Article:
accelerometer means connected to the spacecraft for forming a signal indicative of motion of the spacecraft about said axis, filter means connected to the accelerometer means for converting the signal formed by the accelerometer means to an output signal representative of angular velocity of the spacecraft about said axis, the filter means having a frequency dependent phase-changing characteristic for providing a first phase relationship between components of its input and output signals at the frequency of said first predetermined Fourier component and a second substantially opposite phase relationship between components of its input and output signals at the frequency of said second predetermined Fourier component, thruster means connected to the spacecraft for applying nutation compensating torque thereto about said axis, and control logic means connected between said filter means and said thruster means for controlling the thruster means in dependence upon the output signal from the filter means. Description An active nutation damping system may be provided in a spin-stabilised spacecraft, particularly a so-called `prolate` spacecraft which spins about that one of its axes which has the minimum moment of inertia, in order to prevent the growth of a coning motion of the spacecraft, i.e. nutation. Such a damping system generally comprises some form of sensor for sensing nutation, for example an accelerometer arranged to provide a signal indicative of the oscillatory rotation rate about one of the non-spin body axes executed by a nutating spacecraft, an actuator for generating a torque which opposes the nutation, for example one or more thrusters or some form of spinning torque generating element, and between the sensor and actuator a signal processing system for properly controlling the actuator in response to the sensor. It is known for the signal processing system to impart a predetermined degree of phase-shifting to the sensor signal to take account of the relative positions on the spacecraft of the sensor and the actuator, i.e. if the sensor senses oscillation about one non-spin body axis while each thrust impulse of a thruster used as the actuator generates a torque impulse about another non-spin body axis, then clearly the sensor signal and the thruster impulses have to be proerly phased in dependence upon the displacement between these axes. The prior art seems to make the assumption that spacecraft nutation consists of a fairly simple coning motion such that the sensor signal for example will comprise substantially a single frequency sinusoidal signal. For example, U.S. Pat. Nos. 4,189,947, 4,193,470, 4,370,716 and 4,386,750 describe nutation control systems but clearly envisage a unique nutation frequency. U.S. Pat. No. 3,806,062 refers to plural nutation frequencies but envisages that only one would be applicable at any one time in the satellite's history. Furthermore, where phase relations are explicitly defined (e.g. U.S. Pat. No. 4,370,716) , the control torque is out of phase by 180° with the corresponding rotation rate due to nutation. It has been found that the performance of known active nutation damping systems is not sufficient in the context of some spacecraft and it is an object of the invention to provide the means for improving it. The invention is based upon our realisation that while the above-mentioned assumption may be satisfactory in the context of a nearly rigid spacecraft, the presence of one or more oscillatory elements may render it insufficient. A major example of such an oscillatory element would comprise a quantity of liquid, fuel say, able to move about within its container. Such a `sloshing` liquid is capable of oscillating in many modes and producing a consequent number of nutation modes of the craft. The signal from a nutation sensor on board craft carrying a sloshing liquid may comprise a plurality of Fourier frequency components. Following on from the above realisation, it has been further realised that these components may have to be treated differently, depending on the dynamical response of the system to a control torque applied to the satellite body. For a rigid or nearly rigid spacecraft, it is sufficient to ensure that the control torque about each transverse axis is of opposite sign to the instantaneous angular velocity component about the same axis. However, in a nutation mode dominated by liquid sloshing, such a control law may cause the amplitude of the sloshing to increase, and the nutation angle associated with such mode would therefore increase. In order to achieve satisfactory control in such a case, it is necessary for the control system to distinguish between the modes and to apply for each mode a control torque which is either of the same sign as the angular velocity component about the same axis, or of opposite sign, depending on the character of the mode. The identification of the modes and the determination of their respective characters may be achieved by theoretical analysis and/or by experimentation. Such experimentation may be carried out using an actual satellite or part thereof, or any dyamically equivalent representation. According to one aspect of the invention, there is provided an active nutation damping system for a spacecraft, the system comprising sensor means for supplying a time varying signal indicative of nutation of the spacecraft, actuating means for applying a compensatory torque to the craft, and signal processing means for controlling the actuating means to cause the application to the craft of time varying nutation reducing torque having Fourier frequency components corresponding to respective Fourier frequency components of the sensor signal, the processing means being such as to differentiate between a first and a second class of said components with the or each sensor waveform component belonging to one class having a first phase relationship with the corresponding torque waveform component, and the or each sensor waveform component belonging to the second class having a second phase relationship with the corresponding torque waveform component, the first and second phase relationships being substantially opposite to one another. According to a second aspect of the invention, there is provided an active nutation damping system for a spacecraft, the system comprising sensor means for supplying a time varying signal indicative of nutation of the spacecraft, actuating means for applying a compensatory torque to the craft, and signal processing means for controlling the actuating means to cause the application to the craft of time varying nutation reducing torque having Fourier, frequency components corresponding to respective Fourier frequency components of the senal, the processing means being such as to differentiate between a first and a second class of said components such that the component of the angular velocity of the satellite body about a transverse axis as determined by each sensor waveform of the first class is substantially opposite in phase to the corresponding torque waveform about the same axis, and the component of the angular velocity of the satellite body about a transverse axis as determined by each sensor waveform of the second class is substantially in phase with the corresponding torque waveform about this axis. In the above, the term "transverse axis" means any axis orthogonal to the spin axis. It will be appreciated that waveforms originating from different sensors of the sensor means are construed as different Fourier components even if their frequencies are equal. For a better understanding of the invention, reference will be made, by way of example, to the accompanying drawings, in which: FIG. 1 is a diagrammatic view of a model of a satellite, FIG. 2 is a diagrammatic view of part of a satellite and an active nutation damping system, FIG. 3 is a view, similar to FIG. 2, of another satellite, and FIG. 4 is a functional block diagram of an active nutation damping system for the FIG. 3 satellite. In order to explain the dynamic characteristics of a spinning satellite comprising one or more oscillatory elements, reference is first made to the diagram of an exemplary satellite model shown in FIG. 1. This satellite model consists of the following parts: A central body (shown as a disc D for simplicity) having principal inertias A', A', C' about x An oscillator 1 consisting of a mass m sliding in a body-fixed groove parallel to the spin axis and subject to a restoring force (-λx Three other oscillators 2, 3 and 4 identical with the first but in grooves cutting respectively the x As shown below, the parameters of this model can be so chosen that the conventional nutation damping control law described earlier drives the nutation to increase. The analysis is linearised by assuming small disturbances from a state of uniform rotation, and energy dissipation due to viscosity (etc.) is assumed to be negligible compared with the effects of control torques. The following symbols have the meanings given:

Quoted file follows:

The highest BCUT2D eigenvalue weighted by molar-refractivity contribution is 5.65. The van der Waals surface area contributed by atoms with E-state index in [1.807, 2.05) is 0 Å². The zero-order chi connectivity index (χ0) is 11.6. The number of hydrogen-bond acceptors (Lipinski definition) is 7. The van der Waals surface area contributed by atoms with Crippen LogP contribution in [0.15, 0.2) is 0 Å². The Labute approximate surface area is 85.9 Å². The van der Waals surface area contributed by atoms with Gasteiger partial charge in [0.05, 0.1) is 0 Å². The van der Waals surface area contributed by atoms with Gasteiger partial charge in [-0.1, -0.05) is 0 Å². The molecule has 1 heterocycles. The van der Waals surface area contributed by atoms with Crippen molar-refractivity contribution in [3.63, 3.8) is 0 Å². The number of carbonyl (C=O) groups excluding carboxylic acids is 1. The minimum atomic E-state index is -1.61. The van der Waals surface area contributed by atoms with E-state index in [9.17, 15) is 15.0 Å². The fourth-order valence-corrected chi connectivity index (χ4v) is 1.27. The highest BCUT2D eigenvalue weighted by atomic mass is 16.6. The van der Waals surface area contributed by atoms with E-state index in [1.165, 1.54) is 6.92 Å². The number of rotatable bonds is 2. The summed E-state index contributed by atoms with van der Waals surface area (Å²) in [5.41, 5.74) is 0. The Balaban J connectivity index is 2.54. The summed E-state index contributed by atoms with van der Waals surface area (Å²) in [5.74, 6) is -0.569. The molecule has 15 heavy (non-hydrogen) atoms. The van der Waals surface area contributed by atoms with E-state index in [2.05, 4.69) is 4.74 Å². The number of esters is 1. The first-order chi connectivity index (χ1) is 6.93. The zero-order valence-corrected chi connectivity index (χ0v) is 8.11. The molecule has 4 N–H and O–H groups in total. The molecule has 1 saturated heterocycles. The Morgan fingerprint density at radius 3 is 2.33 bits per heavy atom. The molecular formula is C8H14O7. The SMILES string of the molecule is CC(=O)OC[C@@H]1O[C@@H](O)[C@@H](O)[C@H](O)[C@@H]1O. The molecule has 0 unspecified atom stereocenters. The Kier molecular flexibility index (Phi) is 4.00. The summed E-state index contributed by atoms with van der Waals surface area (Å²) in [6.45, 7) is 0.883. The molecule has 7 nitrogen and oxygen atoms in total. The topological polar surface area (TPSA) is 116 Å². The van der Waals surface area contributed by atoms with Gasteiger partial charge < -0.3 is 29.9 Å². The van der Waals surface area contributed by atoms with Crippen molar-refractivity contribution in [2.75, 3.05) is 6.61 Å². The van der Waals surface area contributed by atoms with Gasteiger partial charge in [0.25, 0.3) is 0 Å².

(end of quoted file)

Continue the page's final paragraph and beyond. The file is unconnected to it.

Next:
______________________________________Symbol Meaning______________________________________A,C Principal moments of inertia of system (A about In the first instance, the dynamics are analysed without any control torque being applied. The system is effectively cylindrically symmetrical about the x First, the torque exerted on the system by the oscillators 1 to 4 is determined. Viewed in body co-ordinates, the oscillator 1 experiences an effective gravity force due to the acceleration of a body-fixed point in the direction parallel to the groove in which the oscillator slides. This acceleration is, by a standard formula,